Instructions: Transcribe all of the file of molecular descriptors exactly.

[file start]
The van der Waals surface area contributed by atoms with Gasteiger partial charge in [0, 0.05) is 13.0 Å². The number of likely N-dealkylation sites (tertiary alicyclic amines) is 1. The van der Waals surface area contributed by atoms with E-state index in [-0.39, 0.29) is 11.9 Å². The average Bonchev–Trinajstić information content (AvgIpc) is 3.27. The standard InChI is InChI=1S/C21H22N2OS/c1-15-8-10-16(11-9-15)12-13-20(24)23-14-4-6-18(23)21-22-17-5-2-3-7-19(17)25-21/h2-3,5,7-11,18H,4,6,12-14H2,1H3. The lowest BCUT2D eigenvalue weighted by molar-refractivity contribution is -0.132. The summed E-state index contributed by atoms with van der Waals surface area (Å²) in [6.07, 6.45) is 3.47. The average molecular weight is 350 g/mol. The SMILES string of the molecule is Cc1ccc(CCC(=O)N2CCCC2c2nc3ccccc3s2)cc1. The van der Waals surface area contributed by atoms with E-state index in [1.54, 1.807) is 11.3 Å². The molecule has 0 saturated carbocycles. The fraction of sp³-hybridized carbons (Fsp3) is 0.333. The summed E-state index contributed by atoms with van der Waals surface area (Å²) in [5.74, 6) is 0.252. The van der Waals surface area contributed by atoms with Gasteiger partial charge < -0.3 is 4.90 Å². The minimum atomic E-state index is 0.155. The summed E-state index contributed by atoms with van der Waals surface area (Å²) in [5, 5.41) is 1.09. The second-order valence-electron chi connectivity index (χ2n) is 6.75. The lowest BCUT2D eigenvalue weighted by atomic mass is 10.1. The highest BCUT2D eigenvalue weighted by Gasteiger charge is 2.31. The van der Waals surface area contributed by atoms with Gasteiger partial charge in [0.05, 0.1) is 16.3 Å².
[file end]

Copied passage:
The van der Waals surface area contributed by atoms with Gasteiger partial charge in [0, 0.05) is 13.0 Å². The number of likely N-dealkylation sites (tertiary alicyclic amines) is 1. The van der Waals surface area contributed by atoms with E-state index in [-0.39, 0.29) is 11.9 Å². The average Bonchev–Trinajstić information content (AvgIpc) is 3.27. The standard InChI is InChI=1S/C21H22N2OS/c1-15-8-10-16(11-9-15)12-13-20(24)23-14-4-6-18(23)21-22-17-5-2-3-7-19(17)25-21/h2-3,5,7-11,18H,4,6,12-14H2,1H3. The lowest BCUT2D eigenvalue weighted by molar-refractivity contribution is -0.132. The summed E-state index contributed by atoms with van der Waals surface area (Å²) in [6.07, 6.45) is 3.47. The average molecular weight is 350 g/mol. The SMILES string of the molecule is Cc1ccc(CCC(=O)N2CCCC2c2nc3ccccc3s2)cc1. The van der Waals surface area contributed by atoms with E-state index in [1.54, 1.807) is 11.3 Å². The molecule has 0 saturated carbocycles. The fraction of sp³-hybridized carbons (Fsp3) is 0.333. The summed E-state index contributed by atoms with van der Waals surface area (Å²) in [5.74, 6) is 0.252. The van der Waals surface area contributed by atoms with Gasteiger partial charge < -0.3 is 4.90 Å². The minimum atomic E-state index is 0.155. The summed E-state index contributed by atoms with van der Waals surface area (Å²) in [5, 5.41) is 1.09. The second-order valence-electron chi connectivity index (χ2n) is 6.75. The lowest BCUT2D eigenvalue weighted by atomic mass is 10.1. The highest BCUT2D eigenvalue weighted by Gasteiger charge is 2.31. The van der Waals surface area contributed by atoms with Gasteiger partial charge in [0.05, 0.1) is 16.3 Å².